(Amazon.com product link shortened) /> "I live on a 50 acre farm. I have a non-farm technical job that requires me to be "on call". I don't have cell phone service at my farm so I have to rely upon a land line. I have tried many brands of phones over the years and but this system is the only one that gives me full coverage all over my farm. I have the base unit mounted in the house, a charger / repeater base mounted under the eve of one corner of the house and a second charger / repeater mounted under the eve of the opposite corner of the house. This gives me line of sight coverage, over my complete 50 acre hay farm. The greatest distance between the house and the far corners of my triangular shaped property is over 2000 feet. That is not a mistake - 2000 feet and I get great reception on the handsets. Keep in mind that this is a clear line of sight between the handheld phone and the eve mounted charger / repeater antennas. I have tried the same setup with other brands and NONE come close to the Uniden clarity or distance. I could, of course, have gone big dollar and got a phone system that would easily cover 2,000 + feet, but why do it when if you can accomplish the same thing for chump change. Pop (43 years of electronics experience)."
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wrote:

The home I lived in as a child until I was 20 had all above ground phone lines and the line to our house had close to 50 feet to the pole behind the neighbors house. It lasted all those years and was self supporting.

It's my own personal pole, not the electric company's pole. It only runs one outlet for livestock tank heater. I put the insulator for the phone wire 4 or 5 feet below the power line.

Tried that. They dont work well in metal sided buildings.
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wrote:

He said the metal shed is the problem with that. Lots of complaints with cordless and metal sheds. Might or might not be overcome, depending on the phone. Never dealt with it myself. I kinda like the idea of stringing the phone line through eyebolts screwed to the power pole, pulling it tight, tying it off, weatherproofing it where it enters a building, thinking about lightning protection, etc. But I don't have to make the idea work.
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On 8/28/12 4:30 AM, snipped-for-privacy@thecave.com wrote:

Check with a center pivot dealer if you have one nearby. Some pivot companies use phone line for position sensing. They typically bury it if the well and control panel are located away from the pivot point.
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wrote:

some years ago radio shack sold outdoor phone wire.
a better option might be a cell phone repeater, a antenna goes on the outdoor building and a seperate antenna and box indoors. verizon sells one failrly cheap......
lots of people live in poor service areas or alunimum sided homes....
there are solutions for such situations:)
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wrote:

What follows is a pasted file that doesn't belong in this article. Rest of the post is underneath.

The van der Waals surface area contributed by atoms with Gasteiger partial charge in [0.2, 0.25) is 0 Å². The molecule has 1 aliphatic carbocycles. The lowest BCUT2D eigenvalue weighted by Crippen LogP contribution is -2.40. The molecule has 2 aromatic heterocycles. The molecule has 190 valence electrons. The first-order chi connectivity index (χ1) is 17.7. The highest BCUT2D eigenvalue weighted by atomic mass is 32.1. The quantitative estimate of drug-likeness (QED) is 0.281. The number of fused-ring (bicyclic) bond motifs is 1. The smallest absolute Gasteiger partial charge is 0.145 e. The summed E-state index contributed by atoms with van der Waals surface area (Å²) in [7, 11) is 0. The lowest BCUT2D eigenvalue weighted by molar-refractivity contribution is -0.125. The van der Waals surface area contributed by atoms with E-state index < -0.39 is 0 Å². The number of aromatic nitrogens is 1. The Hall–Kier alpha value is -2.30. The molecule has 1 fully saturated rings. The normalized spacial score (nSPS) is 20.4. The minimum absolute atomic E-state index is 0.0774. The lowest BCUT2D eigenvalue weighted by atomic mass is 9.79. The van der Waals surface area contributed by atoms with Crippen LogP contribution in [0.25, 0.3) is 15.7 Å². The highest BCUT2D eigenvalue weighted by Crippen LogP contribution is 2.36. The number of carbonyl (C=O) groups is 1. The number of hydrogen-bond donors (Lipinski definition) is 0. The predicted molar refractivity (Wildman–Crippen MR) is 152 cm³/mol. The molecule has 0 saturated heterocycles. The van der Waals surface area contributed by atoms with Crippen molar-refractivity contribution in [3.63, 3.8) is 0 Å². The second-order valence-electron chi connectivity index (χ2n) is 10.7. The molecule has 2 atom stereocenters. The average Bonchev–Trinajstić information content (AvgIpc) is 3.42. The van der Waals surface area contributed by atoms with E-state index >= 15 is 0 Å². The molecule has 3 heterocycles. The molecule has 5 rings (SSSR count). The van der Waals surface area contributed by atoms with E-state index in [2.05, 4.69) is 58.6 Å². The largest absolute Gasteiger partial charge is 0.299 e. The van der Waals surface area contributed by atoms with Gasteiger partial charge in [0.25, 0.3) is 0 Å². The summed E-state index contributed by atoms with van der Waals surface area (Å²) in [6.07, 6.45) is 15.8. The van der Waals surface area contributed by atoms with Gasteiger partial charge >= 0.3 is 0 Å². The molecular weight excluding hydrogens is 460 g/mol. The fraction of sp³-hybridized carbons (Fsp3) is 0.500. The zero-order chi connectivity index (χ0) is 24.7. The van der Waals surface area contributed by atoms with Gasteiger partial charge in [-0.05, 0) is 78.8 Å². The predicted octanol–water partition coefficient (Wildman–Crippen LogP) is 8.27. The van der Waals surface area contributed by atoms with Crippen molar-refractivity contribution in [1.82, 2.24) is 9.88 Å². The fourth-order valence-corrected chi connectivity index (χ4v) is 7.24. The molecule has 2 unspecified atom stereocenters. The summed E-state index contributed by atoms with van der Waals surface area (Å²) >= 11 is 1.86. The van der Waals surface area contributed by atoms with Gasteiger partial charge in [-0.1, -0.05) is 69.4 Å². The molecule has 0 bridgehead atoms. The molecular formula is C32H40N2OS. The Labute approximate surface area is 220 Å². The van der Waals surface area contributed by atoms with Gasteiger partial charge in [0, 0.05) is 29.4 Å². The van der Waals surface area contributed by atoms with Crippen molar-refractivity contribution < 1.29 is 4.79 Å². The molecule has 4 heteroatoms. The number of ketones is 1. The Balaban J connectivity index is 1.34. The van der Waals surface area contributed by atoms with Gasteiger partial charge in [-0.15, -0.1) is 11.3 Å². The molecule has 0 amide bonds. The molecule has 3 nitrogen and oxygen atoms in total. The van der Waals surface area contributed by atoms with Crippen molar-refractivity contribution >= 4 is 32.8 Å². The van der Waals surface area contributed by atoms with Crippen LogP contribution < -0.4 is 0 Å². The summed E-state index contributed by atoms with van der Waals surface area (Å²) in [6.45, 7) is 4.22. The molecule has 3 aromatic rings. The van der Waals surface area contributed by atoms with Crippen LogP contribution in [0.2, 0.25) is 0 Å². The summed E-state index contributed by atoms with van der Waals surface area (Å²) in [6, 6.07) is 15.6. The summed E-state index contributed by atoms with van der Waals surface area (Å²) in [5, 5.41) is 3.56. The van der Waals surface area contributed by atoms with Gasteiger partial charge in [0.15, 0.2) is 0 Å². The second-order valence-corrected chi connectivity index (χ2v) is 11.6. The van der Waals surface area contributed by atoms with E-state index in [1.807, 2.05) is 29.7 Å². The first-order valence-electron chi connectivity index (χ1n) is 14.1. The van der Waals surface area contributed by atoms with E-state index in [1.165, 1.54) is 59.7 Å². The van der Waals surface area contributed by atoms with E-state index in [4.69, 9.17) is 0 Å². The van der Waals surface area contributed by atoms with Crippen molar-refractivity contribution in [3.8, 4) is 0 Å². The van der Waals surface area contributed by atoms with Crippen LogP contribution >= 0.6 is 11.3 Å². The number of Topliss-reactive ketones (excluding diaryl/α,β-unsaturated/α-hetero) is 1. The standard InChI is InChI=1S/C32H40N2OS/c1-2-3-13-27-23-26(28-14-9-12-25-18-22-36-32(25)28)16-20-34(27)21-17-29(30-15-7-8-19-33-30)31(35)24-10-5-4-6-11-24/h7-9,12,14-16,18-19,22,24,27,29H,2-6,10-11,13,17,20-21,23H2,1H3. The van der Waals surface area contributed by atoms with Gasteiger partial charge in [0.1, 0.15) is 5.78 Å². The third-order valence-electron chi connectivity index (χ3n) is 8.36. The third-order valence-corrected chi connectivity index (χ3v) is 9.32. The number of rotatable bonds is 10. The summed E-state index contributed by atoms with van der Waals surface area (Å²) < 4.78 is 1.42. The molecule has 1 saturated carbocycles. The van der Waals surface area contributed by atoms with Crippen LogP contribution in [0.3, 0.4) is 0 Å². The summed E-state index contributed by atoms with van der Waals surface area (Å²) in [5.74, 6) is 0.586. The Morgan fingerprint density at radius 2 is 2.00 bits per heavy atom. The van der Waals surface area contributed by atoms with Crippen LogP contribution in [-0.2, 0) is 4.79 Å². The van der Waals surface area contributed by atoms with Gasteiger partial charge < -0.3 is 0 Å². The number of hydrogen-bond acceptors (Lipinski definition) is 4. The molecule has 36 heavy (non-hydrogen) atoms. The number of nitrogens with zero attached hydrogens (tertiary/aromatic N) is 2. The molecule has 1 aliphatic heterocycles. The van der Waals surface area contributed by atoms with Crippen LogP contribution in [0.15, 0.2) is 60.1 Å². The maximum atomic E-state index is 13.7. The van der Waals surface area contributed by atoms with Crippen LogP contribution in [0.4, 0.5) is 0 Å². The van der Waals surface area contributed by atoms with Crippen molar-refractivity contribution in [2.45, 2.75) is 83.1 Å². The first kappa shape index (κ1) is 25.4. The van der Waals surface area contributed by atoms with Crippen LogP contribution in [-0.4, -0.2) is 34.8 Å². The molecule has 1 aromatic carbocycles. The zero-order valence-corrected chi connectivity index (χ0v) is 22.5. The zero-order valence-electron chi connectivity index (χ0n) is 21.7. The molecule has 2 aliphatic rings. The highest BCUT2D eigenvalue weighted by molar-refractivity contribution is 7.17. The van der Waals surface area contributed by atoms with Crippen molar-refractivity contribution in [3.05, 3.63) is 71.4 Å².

Bob, can anyone buy the Verizon one or do you have to be a Verizon customer? I'm thinking of one for the aluminum sided homes.
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On Tue, 28 Aug 2012 04:30:18 -0500, snipped-for-privacy@thecave.com wrote:

I'd be real surprised if your local electrical supplies store doesn't carry 'drop wire'.

You might want to check with your power company to see if that is permitted. [even if it is your pole]

We used to bury drop wire with a straight claw hammer-- it doesn't need to be deep. Just sayin'.

I've got some on the north side of my house that looks fine after 20 years. Not recommending it-- just sayin', again.

Unlikely on the phone company--
This will do you-- but look around at what else they have-- the lower the gauge number, the heavier the wire and the less signal lost. http://www.newtechindustries.com/products/Aerial-Drop-Wire-Dumbbell-1-Pair-18%252d1%7B47%7D2-Gauge-1000-Foot-Popbox-ADP%252dD.html
Get some drop wire clamps and drive hooks, too http://www.newtechindustries.com/categories/Telecom/Outside-Plant/Drop-Hardware /
Use the clips to form drip loops on each outside hook-- look at a couple on various houses to see how they're done.

I'm in the burbs-- but under a hill. We have lousy cell service in the house. Those satellite TV folks have come out twice to tell me the only way I could get direct TV would be to build a 100' antenna.
Jim
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wrote:

I was thinking the same thing here .... if the pole belongs to the power company or telephone company, I bet they don't like you using their pole for your own line. Of course I can be wrong.
If it were me, I'd try the wireless phone setup first as others suggested. Worst comes to worst, if it doesn't work shortly thereafter, return it and start with the next idea.
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Or you can order from Amazon: (Amazon.com product link shortened)46196736&sr=8-7&keywordsrial+phone+cable
(Note the description - not just the title: Designed for use as a duct, aerial, or direct burial cable.)
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On 08/28/2012 05:30 AM, Jim Elbrecht wrote:

I think with OP being on a farm, he'll need something a little deeper. My suggestion is to rent a trencher and lay down some PVC pipe down a foot or two under the surface. This will have the additional bonus of having the pipe down there if he wants to run some ethernet or other type of cabling in the future.
Jon
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says...

You can run phone and ethernet on the same 4-conductor twisted pair cable.